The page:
I I don’t want to wear very short skirts, but I don’t want to look like an old-fashioned interwar governess either. Is it too much to ask? You wouldn’t have thought that. It seems entirely reasonable to expect there’s an inch or two of sartorial middle ground somewhere between being a bare-thighed minx this season. Miu Miu Miniskirt and a mousey wallflower moon with droopy hemlines trailing in its wake. Doesn’t seem like too much to ask, does it? A skirt that looks modern, without being short.
I wish I was a short-skirted person. And I really tried, I promise. But I don’t like my knees, at least not in flats, and I can only rarely wake up in a pair of high heels these days. I realize this is a hopelessly old-fashioned lack of body positivity and I should probably shut up, but I’ve always been incapable of lying, so here we are. You can’t be trendy all the time.
It’s not that it’s hard to find a long skirt. On the contrary, they are everywhere. Miniskirts have made a comeback to the catwalks over the past two years, but for most of the decade hemlines have hovered around mid-calf level.
When the midi skirt became fashionable a few years ago, it was, for a time, an exciting and experimental new look. A longer skirt felt arty and alternative, after all those years of straight skirts just above the knee, or pleated A-line skirts, or knee-length pencil skirts. Longer skirts were romantic, free spirited and a bit mysterious. But after five years of you and every other woman in your office wearing a long, tiered skirt paired with sneakers and a sweatshirt adorned with random French words, it’s hard to keep the sense of romance and mystery alive. .
So I’m thrilled to announce that the next big thing in fashion is the pointy but not short skirt. The bohemian tiered maxi skirt is on the way out, and the sleek and chic maxi skirt is on its way. This look made its fashionable debut on the Paris catwalk earlier this year, for The Saint Laurent fall collection. Long, pristine ivory silk skirts were worn with stiletto boots or dazzling evening sandals. There were no spriggy floral prints to make skirt fabric accessible (or even practical, come to that), and no white sneakers for all the moms. The chic chignons and black sunglasses added to the feeling of new attitude but, more importantly, it was just a different skirt: plain rather than printed, with pointed corners rather than gathered rows.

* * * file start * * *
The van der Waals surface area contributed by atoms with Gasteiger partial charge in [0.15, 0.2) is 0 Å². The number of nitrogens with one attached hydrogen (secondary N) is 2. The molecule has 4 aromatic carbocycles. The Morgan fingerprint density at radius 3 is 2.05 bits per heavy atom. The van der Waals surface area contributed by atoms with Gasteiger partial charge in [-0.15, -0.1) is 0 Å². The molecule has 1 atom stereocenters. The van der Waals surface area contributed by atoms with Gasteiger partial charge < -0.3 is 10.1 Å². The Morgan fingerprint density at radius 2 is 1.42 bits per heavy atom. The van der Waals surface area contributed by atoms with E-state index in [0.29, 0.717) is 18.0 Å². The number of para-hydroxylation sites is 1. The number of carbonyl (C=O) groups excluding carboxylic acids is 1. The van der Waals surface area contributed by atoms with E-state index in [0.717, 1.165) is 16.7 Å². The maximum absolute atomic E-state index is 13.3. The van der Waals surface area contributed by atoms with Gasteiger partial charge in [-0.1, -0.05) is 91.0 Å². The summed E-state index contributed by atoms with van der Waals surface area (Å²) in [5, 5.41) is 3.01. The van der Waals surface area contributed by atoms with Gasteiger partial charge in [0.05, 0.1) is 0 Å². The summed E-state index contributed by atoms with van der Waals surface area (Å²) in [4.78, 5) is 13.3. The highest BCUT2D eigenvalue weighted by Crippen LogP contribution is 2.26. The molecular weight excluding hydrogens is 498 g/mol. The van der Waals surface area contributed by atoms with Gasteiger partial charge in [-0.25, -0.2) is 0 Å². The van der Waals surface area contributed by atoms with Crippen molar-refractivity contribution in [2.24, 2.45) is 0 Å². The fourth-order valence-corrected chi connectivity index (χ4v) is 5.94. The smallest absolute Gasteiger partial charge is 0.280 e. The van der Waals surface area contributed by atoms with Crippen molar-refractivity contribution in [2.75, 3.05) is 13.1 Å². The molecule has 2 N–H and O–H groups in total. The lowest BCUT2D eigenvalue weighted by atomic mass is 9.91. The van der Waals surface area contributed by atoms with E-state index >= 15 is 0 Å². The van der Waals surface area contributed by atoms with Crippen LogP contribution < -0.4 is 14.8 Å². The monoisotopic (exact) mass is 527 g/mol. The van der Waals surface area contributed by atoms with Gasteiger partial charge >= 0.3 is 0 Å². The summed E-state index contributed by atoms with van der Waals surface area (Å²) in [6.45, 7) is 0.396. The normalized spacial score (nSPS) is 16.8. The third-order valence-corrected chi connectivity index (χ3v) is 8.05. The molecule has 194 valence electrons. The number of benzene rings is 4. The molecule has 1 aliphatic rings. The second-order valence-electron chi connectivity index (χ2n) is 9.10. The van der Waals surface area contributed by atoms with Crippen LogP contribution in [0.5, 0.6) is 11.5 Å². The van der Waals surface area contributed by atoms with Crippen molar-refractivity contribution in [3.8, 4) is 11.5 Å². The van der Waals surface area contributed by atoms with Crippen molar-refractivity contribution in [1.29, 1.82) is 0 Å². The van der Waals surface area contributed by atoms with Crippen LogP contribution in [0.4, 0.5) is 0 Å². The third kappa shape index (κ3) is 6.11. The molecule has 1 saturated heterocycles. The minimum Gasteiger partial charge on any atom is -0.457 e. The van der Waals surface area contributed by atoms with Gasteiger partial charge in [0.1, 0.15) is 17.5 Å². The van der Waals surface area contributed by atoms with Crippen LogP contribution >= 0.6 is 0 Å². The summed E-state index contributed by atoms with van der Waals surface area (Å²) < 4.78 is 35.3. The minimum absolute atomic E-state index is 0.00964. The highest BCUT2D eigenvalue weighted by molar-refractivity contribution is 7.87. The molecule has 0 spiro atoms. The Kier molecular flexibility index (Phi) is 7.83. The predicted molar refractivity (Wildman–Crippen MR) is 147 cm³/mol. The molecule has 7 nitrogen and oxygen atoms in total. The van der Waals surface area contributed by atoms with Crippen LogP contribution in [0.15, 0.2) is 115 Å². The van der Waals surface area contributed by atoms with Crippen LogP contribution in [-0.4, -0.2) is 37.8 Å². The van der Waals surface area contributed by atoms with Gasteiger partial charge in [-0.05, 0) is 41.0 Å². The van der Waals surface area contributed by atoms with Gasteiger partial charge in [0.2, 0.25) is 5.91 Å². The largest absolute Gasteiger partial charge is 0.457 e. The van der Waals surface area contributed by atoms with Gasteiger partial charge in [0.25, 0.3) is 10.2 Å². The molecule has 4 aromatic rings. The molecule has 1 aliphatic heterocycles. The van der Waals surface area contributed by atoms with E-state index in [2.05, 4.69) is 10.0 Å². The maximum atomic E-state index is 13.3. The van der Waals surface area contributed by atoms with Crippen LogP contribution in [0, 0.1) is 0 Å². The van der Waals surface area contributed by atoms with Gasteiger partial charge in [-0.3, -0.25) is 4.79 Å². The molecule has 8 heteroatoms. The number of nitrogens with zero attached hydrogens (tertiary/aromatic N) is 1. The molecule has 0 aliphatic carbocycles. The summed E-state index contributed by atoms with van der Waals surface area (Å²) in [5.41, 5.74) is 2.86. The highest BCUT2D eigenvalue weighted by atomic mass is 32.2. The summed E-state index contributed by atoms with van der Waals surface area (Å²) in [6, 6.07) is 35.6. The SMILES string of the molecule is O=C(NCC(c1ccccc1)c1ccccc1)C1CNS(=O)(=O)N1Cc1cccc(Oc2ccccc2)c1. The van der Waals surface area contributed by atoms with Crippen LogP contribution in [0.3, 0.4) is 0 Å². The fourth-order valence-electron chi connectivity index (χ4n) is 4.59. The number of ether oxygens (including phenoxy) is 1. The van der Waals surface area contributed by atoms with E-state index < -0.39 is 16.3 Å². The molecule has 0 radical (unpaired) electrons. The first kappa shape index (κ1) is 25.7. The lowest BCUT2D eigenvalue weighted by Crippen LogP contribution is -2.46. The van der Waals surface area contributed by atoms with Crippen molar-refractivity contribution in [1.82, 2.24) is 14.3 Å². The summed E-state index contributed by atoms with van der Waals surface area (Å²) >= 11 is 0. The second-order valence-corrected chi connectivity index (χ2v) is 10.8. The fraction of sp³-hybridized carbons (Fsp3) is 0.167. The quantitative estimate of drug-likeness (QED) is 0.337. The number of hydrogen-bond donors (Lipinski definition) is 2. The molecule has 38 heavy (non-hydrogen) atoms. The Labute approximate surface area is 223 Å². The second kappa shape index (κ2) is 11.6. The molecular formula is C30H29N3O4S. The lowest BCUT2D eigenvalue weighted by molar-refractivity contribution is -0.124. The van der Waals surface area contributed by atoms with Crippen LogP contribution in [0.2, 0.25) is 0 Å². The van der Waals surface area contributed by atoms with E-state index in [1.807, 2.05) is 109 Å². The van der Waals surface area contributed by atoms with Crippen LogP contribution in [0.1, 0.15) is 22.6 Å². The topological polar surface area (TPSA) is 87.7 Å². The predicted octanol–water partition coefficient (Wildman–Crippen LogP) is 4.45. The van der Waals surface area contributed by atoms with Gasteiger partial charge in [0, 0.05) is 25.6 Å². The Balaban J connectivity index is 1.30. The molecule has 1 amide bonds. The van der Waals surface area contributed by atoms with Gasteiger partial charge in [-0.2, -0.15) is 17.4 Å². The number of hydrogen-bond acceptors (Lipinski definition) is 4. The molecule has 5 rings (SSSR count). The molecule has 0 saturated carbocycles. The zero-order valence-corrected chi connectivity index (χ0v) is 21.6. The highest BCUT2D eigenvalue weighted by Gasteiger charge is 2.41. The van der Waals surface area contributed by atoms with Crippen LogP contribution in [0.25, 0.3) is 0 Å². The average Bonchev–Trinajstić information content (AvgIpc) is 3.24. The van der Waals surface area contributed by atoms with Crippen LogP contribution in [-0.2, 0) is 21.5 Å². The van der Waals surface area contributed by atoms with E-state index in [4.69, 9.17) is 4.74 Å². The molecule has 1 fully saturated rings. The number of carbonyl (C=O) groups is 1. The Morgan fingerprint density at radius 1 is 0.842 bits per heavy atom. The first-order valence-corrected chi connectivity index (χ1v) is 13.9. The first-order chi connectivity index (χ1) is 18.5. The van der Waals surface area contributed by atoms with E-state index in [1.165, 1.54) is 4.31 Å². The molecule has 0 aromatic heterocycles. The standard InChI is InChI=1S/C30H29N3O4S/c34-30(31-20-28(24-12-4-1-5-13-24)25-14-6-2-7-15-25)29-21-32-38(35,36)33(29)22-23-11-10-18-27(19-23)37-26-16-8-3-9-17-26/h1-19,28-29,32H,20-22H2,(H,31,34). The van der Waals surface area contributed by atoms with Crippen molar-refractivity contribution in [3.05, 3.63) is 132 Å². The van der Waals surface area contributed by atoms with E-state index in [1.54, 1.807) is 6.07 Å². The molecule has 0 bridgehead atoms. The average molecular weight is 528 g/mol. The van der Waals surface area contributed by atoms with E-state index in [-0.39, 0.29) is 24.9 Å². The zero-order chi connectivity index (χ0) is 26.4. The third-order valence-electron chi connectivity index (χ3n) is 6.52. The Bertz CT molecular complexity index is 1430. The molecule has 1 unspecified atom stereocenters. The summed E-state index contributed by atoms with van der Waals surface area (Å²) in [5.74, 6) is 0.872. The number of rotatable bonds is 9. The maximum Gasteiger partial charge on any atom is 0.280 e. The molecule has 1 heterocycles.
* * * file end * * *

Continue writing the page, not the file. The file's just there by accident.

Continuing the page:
A more angular silhouette helps give more energy to a long skirt. No tiers, no gathers, no ruffles or trim. That doesn’t mean you’ll be hobbling around in a cylinder of fabric: bias-cut fabric gives movement without looking messy. You can also look for wraparound shapes or side slits. If you like prints, try something graphic or animal print. No meadow flowers, no toile de jouy. Also consider the fabric. No crumpled cheesecloth, nothing sagging. Shiny satins or tough leathers are a better bet.
One of the joys of a maxi skirt is that heels are strictly optional – only for those who really fancy strutting around in a pair on a night out. But a heeled boot is a great partner for the pointier long skirt. Just that little lift can make a look sexier.
One day, I hope to be fashion-forward enough to wear a miniskirt and flats. But for now, the pointed, not short skirt definitely looks like progress.
Model: Mei Mei at Milk. Hair and makeup: Carol Morley at Carol Hayes Management. Black body: £85, iris and ink from the outline. Skirt: from a selection, Hayley Menzies.com. Boots, £230, Boden. Upcycled earrings, £195, Loveness Lee